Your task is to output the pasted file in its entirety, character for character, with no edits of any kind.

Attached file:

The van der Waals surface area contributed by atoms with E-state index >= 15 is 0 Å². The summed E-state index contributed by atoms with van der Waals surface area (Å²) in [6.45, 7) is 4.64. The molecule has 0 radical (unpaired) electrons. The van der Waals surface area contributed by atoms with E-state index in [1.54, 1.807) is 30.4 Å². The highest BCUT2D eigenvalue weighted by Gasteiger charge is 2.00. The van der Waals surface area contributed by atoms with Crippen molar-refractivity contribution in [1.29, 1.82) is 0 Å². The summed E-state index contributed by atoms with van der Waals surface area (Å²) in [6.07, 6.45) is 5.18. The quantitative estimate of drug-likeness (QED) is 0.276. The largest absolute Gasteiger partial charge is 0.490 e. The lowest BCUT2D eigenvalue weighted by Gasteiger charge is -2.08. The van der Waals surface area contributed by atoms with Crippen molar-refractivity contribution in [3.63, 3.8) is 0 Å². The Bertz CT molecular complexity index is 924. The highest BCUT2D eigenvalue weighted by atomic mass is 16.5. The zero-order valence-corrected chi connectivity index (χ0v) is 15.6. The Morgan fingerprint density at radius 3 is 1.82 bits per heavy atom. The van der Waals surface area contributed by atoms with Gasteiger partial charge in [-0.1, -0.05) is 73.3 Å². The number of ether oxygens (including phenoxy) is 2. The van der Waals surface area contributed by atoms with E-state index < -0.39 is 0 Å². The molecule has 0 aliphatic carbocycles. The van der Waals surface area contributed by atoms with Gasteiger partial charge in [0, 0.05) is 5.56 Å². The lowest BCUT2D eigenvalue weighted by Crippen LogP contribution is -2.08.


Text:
The van der Waals surface area contributed by atoms with E-state index >= 15 is 0 Å². The summed E-state index contributed by atoms with van der Waals surface area (Å²) in [6.45, 7) is 4.64. The molecule has 0 radical (unpaired) electrons. The van der Waals surface area contributed by atoms with E-state index in [1.54, 1.807) is 30.4 Å². The highest BCUT2D eigenvalue weighted by Gasteiger charge is 2.00. The van der Waals surface area contributed by atoms with Crippen molar-refractivity contribution in [1.29, 1.82) is 0 Å². The summed E-state index contributed by atoms with van der Waals surface area (Å²) in [6.07, 6.45) is 5.18. The quantitative estimate of drug-likeness (QED) is 0.276. The largest absolute Gasteiger partial charge is 0.490 e. The lowest BCUT2D eigenvalue weighted by Gasteiger charge is -2.08. The van der Waals surface area contributed by atoms with Crippen molar-refractivity contribution in [3.63, 3.8) is 0 Å². The Bertz CT molecular complexity index is 924. The highest BCUT2D eigenvalue weighted by atomic mass is 16.5. The zero-order valence-corrected chi connectivity index (χ0v) is 15.6. The Morgan fingerprint density at radius 3 is 1.82 bits per heavy atom. The van der Waals surface area contributed by atoms with Gasteiger partial charge in [-0.1, -0.05) is 73.3 Å². The number of ether oxygens (including phenoxy) is 2. The van der Waals surface area contributed by atoms with E-state index < -0.39 is 0 Å². The molecule has 0 aliphatic carbocycles. The van der Waals surface area contributed by atoms with Gasteiger partial charge in [0, 0.05) is 5.56 Å². The lowest BCUT2D eigenvalue weighted by Crippen LogP contribution is -2.08.